As the director of product and process development at Oregon State University’s Food Innovation Center, Sarah Masoni works with food entrepreneurs and small to mid-sized food companies to help them get their specialty food or beverage brand off the ground.
Masoni, along with Jonathan Deutsch, professor at Drexel University and director of the Drexel Food Lab, will be participating in an education session during SFA’s Fancy Food 24/7 digital event, taking place September 27 – October 8. Their session, Will Foodtech Change What We Know About Making Food?, will take place Thursday, October 7 at 11:00 a.m. ET.
In a Q&A with SFA News Daily, Masoni shared information about OSU’s Food Innovation Lab and some or her favorite foodtech innovations.
How do you see technology and innovation impacting the specialty food industry in the next five to 10 years?
It’s happening right now! There are so many people that have worked in tech-based industry crossing over into food and implementing their engineering or design work to change and improve food manufacturing and distribution.
Can you share how Oregon State University’s Food Innovation Lab helps brands get started in the industry?
The Food Innovation Center specializes in product and process development, sensory and consumer research, as well as food safety and microbiology. My team focuses on the development aspects of food science by working with small- to medium-sized food companies to formulate their food ideas into reality. From a grandmother’s recipe to a well-researched innovation, we develop the actual food and design the rudimentary manufacturing requirements to implement into production. We work regionally and sometimes even internationally to assist people in bringing their food idea to reality.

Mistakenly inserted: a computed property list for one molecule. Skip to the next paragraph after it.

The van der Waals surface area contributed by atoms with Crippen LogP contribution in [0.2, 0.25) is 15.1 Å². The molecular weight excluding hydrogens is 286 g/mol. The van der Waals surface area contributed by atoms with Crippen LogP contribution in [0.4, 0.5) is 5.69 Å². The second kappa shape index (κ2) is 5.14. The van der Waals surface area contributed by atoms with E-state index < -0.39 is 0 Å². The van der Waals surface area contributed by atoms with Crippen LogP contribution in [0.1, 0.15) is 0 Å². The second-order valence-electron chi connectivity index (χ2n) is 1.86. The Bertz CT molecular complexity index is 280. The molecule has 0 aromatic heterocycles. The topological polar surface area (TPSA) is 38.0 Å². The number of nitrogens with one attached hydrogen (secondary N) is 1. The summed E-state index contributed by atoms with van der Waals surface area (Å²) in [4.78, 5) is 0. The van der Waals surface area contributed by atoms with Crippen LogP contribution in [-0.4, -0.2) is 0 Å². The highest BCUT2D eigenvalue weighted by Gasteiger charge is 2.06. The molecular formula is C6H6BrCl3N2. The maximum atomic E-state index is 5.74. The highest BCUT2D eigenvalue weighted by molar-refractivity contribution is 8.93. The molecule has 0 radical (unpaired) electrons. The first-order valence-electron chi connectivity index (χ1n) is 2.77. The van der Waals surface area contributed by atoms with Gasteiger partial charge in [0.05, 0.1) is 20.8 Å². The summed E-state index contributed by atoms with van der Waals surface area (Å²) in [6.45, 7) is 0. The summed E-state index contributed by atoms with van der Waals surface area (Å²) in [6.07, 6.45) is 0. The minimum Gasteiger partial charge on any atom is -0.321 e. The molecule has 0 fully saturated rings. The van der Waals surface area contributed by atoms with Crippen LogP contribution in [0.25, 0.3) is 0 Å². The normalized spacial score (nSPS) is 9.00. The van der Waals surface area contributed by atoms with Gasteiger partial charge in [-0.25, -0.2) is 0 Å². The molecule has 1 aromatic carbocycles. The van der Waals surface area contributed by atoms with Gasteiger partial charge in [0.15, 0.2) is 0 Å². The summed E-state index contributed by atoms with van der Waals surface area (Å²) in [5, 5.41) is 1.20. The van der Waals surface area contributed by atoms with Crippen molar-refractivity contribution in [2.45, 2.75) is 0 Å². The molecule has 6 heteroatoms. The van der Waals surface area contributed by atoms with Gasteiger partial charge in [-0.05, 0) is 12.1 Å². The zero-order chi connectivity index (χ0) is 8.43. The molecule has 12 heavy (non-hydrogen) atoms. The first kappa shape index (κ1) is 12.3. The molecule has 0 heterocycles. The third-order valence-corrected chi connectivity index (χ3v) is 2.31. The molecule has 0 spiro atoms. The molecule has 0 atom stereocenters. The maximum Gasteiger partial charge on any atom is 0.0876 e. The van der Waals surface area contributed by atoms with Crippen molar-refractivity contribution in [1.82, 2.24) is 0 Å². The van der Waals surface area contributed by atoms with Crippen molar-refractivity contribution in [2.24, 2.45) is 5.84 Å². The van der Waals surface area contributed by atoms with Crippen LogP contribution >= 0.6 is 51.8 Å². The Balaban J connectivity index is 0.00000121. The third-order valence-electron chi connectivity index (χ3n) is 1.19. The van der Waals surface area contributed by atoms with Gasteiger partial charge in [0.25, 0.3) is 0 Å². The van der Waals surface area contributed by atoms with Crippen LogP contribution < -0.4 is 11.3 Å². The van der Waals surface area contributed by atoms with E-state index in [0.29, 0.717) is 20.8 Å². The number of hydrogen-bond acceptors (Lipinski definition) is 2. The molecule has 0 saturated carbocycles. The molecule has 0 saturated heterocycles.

What are some of your favorite foodtech inventions out there right now?
That’s a big question. I am excited to see innovation in what I call “alternatives.” I like to see what meat replacements, dairy alternatives, egg-free alternatives and new types of frozen desserts there are to try. Trying new foods that are based upon traditional commodities are also interesting and fun.
What has surprised you about the way the food industry has reacted to the pandemic?
The food industry surprised me in that it has been nimble and able to pivot to meet the distribution needs of our changing lifestyles. We have been resilient in adapting to shortages of ingredients and packaging materials. The food industry studies and understands the consumer through lots of research and record keeping, allowing manufacturers to change and adapt.